The "London Magazine," founded soon after "Black-wood's," was marked by certain English peculiarities; it was more inclined to Liberalism, though it had some Tory contributors. Charles Lamb, Thomas DeQuincey, and William Hazlitt were among its noted writers. The personal history of Charles Lamb (1775-1834) is an affecting tragedy, brightened by his genial character. He was educated at the famous Blue-coat School, and at an early age became a clerk in the East India House, where he remained for thirty years. The cloud on his life was the fact that his elder sister, Mary, was liable to fits of in-sanity, and that in one of these she stabbed her mother to the heart. For a time she was confined in an asylum, and when her sanity returned Charles was permitted to take her home. Mary was never made aware of her desperate deed, but afterwards when she felt the trouble recurring, she cheerfully accompanied Charles to the asylum. While she was in mental health, they lived happily "in double singleness," and had weekly gatherings of literary friends. The gentle Charles, precluded from marriage, was a diligent student of early English writers, while Mary amused herself with the current literature. Charles wrote a tragedy, "John Woodvil," in the antique style, but it was severely scored in the "Edinburgh Review." His farce, "Mr. H—," failed at Drury Lane. Then he issued "Specimens of the Old English Dramatists," with excellent brief introductions, and with the aid of his sister, prepared for children, "Tales from Shakespeare." But the "London Magazine" opened for the literary clerk the proper field for his peculiar powers. Taking the pseudonym "Elia," he poured forth his fanciful observations and crotchets with-out restraint. He was essentially a Londoner, and told of curious characters and incidents he had remarked on its streets. He was also a lover of curious half-forgotten lore, and he delighted to recall it for entertainment of a new generation. His quiet merriment and genuine pathos are set off by his quaint, old-fashioned style. His conversation abounded in puns, the effect of which was heightened by his stuttering. His "Letters," which have been carefully edited, are written in the same vein as the more finished essays, and prove that habit of thought to have been natural. At times he soars in the realms of the imagination, but generally he keeps close to the familiar earth. His "Dissertation on Roast Pig" is a classical piece of fun; "The Praise of Chimney-Sweepers" is full of humorous kindness; his "Dream-Children" and "The Child-Angel" reveal the tender heart of the writer. He describes his sister fondly under the name of "Bridget Elia," and tells of his bachelor's life and mental oddities with playful frankness. The essays, written simply to entertain his friends, were a recreation after his daily drudgery at office work. One stroke more must be added to the tragedy of his life. Ten years younger than his unfortunate sister, he died thirteen years before her. His friend Talfourd wrote his biography without mentioning the central tragedy in order to spare her feelings, but after her death revised the narrative.

Another writer in the "London Magazine" who had considerable influence in this direction was William Hazlitt (1778-1830). He has been pronounced by competent judges the greatest of English critics. He was the son of a Unitarian preacher, and in early manhood, coming in contact with Coleridge, was powerfully affected by him. His inclination was to art, and for a time he practiced painting, but he was drawn into newspaper work in Lon-don. He became a critic of art and the drama, lectured on literature, and wrote essays. His variable temper made him difficult to get along with. His severity was shown not only to his political opponents, but to those who tried to be his friends. He quarreled with his first wife, who had brought him some property, and was discreditably divorced from her. Then came a violent passion for the daughter of a lodging-house keeper, and when she jilted. him he told the whole story without reserve in his "Liber Amoris." He married a second wife, but she left him in a few years. Hazlitt was a man of wider experience of life, more robust and more fluent as a writer than gentle Charles Lamb. His miscellaneous essays are not so uniformly excellent, but they comprise many admirable sketches, as "Merry England," "Going a Journey," "The Indian Jugglers." But his most valuable work is seen in his literary criticism, in "The Characters of Shakespeare," "The Elizabethan Dramatists," "The English Poets," and "The English Comic Writers." His strong personality caused him to have intense prejudices, so that his opinions need to be watched, but whenever he is really judicial, he exhibits the highest excellence of criticism proper and adequate estimate of the authors considered.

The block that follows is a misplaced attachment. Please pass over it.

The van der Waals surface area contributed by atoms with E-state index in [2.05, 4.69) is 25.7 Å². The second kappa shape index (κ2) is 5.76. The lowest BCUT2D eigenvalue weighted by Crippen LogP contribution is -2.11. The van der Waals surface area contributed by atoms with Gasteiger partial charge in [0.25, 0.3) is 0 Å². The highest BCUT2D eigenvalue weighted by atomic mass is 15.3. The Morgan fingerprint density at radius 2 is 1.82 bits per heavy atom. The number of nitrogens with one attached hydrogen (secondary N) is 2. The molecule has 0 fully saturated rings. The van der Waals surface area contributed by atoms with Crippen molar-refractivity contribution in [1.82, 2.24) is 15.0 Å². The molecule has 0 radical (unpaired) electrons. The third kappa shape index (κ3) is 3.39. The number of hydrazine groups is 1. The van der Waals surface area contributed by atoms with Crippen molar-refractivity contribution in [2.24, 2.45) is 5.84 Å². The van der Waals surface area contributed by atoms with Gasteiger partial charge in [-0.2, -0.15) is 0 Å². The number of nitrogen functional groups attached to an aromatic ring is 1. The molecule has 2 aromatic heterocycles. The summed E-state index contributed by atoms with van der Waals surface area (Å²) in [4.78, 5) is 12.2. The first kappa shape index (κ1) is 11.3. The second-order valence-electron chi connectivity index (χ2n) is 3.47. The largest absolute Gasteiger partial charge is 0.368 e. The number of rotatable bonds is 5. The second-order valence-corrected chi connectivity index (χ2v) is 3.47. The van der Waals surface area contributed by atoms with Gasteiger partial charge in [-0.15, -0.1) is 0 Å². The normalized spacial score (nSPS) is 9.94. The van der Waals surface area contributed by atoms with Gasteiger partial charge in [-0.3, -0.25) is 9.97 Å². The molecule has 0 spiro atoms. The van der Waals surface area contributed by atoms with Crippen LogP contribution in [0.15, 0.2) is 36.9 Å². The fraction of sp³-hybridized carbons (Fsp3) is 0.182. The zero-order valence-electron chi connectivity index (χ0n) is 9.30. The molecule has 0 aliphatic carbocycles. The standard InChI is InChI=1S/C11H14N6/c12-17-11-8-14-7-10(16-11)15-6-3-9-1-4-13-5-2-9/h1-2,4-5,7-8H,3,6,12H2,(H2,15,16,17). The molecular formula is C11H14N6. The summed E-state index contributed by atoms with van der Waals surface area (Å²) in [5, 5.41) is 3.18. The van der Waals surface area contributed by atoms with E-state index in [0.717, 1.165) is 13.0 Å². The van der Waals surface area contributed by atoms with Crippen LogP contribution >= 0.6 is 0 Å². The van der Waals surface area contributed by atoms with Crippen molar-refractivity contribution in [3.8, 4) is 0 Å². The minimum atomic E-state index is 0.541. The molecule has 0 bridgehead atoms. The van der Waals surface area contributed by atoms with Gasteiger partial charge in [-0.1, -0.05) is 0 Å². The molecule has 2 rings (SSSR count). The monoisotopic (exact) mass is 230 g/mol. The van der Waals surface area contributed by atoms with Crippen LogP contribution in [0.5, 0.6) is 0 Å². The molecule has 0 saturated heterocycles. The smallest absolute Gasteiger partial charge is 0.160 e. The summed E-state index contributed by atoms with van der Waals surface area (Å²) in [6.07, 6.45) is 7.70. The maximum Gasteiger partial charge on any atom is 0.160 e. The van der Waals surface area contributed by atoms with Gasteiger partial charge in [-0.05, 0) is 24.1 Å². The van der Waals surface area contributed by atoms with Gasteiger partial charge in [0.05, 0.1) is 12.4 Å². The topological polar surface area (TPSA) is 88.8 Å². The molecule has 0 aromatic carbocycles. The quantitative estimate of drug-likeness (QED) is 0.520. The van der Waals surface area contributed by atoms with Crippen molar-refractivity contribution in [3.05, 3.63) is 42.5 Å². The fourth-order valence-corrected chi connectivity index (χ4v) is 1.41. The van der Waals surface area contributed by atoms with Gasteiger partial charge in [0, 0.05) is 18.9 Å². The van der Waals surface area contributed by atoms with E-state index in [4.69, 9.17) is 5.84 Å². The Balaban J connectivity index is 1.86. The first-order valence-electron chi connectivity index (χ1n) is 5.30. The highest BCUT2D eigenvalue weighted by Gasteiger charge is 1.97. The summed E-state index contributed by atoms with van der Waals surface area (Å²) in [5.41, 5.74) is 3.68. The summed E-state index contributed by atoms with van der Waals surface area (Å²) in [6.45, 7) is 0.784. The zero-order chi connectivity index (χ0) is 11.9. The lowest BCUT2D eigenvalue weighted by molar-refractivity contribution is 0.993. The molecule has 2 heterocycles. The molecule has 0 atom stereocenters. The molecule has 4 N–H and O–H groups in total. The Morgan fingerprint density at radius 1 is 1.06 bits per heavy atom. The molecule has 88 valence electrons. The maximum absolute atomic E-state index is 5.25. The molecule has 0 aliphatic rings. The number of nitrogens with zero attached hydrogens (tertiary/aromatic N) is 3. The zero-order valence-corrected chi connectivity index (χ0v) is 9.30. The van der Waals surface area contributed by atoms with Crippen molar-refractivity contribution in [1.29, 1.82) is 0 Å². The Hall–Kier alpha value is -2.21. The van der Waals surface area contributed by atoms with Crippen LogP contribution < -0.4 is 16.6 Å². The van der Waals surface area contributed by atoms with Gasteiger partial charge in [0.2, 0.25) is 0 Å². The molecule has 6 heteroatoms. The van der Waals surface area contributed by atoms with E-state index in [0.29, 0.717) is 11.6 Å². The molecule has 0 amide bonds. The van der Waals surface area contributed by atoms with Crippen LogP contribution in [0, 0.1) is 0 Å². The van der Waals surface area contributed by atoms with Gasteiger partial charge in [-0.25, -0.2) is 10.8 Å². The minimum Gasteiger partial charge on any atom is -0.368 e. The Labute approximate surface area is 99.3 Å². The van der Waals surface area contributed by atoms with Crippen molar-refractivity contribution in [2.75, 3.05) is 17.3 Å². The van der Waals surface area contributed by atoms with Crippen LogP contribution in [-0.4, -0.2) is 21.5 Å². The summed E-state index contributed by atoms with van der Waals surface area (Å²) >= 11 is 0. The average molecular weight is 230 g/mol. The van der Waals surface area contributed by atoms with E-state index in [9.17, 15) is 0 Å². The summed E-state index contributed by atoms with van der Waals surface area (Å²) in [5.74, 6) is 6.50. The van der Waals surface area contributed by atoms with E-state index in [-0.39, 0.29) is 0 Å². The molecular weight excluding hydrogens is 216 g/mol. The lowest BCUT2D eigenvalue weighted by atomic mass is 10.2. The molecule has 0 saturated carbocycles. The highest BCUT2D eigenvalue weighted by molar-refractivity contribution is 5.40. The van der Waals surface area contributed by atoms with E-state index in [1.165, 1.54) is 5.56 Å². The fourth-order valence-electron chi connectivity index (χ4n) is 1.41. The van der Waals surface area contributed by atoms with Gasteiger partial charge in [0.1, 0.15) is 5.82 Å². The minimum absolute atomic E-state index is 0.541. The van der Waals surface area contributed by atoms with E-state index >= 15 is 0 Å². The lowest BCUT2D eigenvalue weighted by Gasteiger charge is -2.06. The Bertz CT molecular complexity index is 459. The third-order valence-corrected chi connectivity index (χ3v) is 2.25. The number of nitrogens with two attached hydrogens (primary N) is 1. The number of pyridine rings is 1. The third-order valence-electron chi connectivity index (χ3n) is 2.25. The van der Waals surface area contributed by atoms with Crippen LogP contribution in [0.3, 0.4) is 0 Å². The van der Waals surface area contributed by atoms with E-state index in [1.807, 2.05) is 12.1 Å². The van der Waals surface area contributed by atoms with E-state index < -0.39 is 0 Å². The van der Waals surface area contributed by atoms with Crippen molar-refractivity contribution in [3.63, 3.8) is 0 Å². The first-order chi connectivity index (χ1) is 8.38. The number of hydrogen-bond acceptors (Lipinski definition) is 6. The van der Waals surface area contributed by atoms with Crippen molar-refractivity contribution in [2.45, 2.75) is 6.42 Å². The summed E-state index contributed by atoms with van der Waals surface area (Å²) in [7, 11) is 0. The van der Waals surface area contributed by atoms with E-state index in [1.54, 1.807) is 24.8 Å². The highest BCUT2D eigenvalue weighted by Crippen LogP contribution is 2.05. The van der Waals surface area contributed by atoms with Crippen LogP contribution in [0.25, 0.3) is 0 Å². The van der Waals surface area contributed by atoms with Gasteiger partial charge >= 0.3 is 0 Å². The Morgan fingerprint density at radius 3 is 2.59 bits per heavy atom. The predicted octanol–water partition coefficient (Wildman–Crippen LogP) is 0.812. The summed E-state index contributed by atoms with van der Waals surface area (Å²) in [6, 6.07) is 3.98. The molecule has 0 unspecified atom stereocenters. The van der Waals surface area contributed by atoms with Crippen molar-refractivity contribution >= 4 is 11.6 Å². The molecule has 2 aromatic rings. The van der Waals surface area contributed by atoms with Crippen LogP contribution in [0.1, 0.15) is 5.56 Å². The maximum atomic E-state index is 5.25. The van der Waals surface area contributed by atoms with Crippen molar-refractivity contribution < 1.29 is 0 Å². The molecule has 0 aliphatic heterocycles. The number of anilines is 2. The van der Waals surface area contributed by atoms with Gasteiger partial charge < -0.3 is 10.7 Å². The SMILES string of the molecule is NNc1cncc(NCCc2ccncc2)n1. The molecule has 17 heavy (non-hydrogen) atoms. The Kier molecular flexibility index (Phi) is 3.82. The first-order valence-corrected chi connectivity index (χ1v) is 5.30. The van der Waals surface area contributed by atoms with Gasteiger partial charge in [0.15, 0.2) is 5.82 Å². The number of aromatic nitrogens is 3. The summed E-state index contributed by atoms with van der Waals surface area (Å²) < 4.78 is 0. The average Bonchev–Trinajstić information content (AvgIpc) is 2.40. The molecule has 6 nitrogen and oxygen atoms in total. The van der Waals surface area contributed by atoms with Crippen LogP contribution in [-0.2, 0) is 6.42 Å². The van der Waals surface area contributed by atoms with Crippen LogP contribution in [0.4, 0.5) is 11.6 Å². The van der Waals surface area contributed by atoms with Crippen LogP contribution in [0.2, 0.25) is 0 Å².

Among the papers which gave high literary value to the "London Magazine," none were more remarkable than "The Confessions of an English Opium-Eater," which appeared in 1821. The author, Thomas DeQuincey (1785-1859) was born at Manchester and educated at Oxford, but being under no restraint, he wandered at times to Dublin, London, and elsewhere. He also acquired the opium habit, and after he settled in 1809 at Grasmere, in the Lake district, in a house formerly occupied by Wordsworth, the use of opium, or rather laudanum, grew upon him. He was at this time wealthy, and was admitted at once to intimacy with the families of the poets already domiciled there. He had previously bestowed, through a friend, £300 on Coleridge, as an acknowledgment of some slight favor shown him. Gradually his fortune was wasted, and the strange genius had to resort to his pen for a living. In his "Confessions," and still more in his portrayal of scenes from his dreams, DeQuincey used an elaborate semi-poetical style. It was partly founded on his study of music, and is seen in "Our Ladies of Sorrow" and "The English Mail-Coach." Although he did not begin to write for publication till he was thirty-six, once started he kept it up vigorously to the end of his life. It comprised critical, narrative, biographical and autobiographic sketches, in some of which he has been charged with falsifying facts, and excused on the plea that to him dreams and realities were often interchangeable. For these and other reasons, there remains much mystery about the curious little man. He removed to Edinburgh in 183o, and made that his chief place of residence for the rest of his life. But his habits were uncertain; he was fond of night rambles, and appeared and disappeared without notice. As a writer, when at his best, he has seldom been excelled in strength or brilliancy. At times he indulged in a peculiar, grotesque humor, and often he marred the effect of his writing by excessive argumentation, wearisome trifling, or endless digressions. Apart from the collection of his Essays, made to various magazines, his few books have little value. VVhen the enterprise of an American publisher had first put his essays in book form, the grateful author issued a revised edition, which forms an enduring monument to his memory.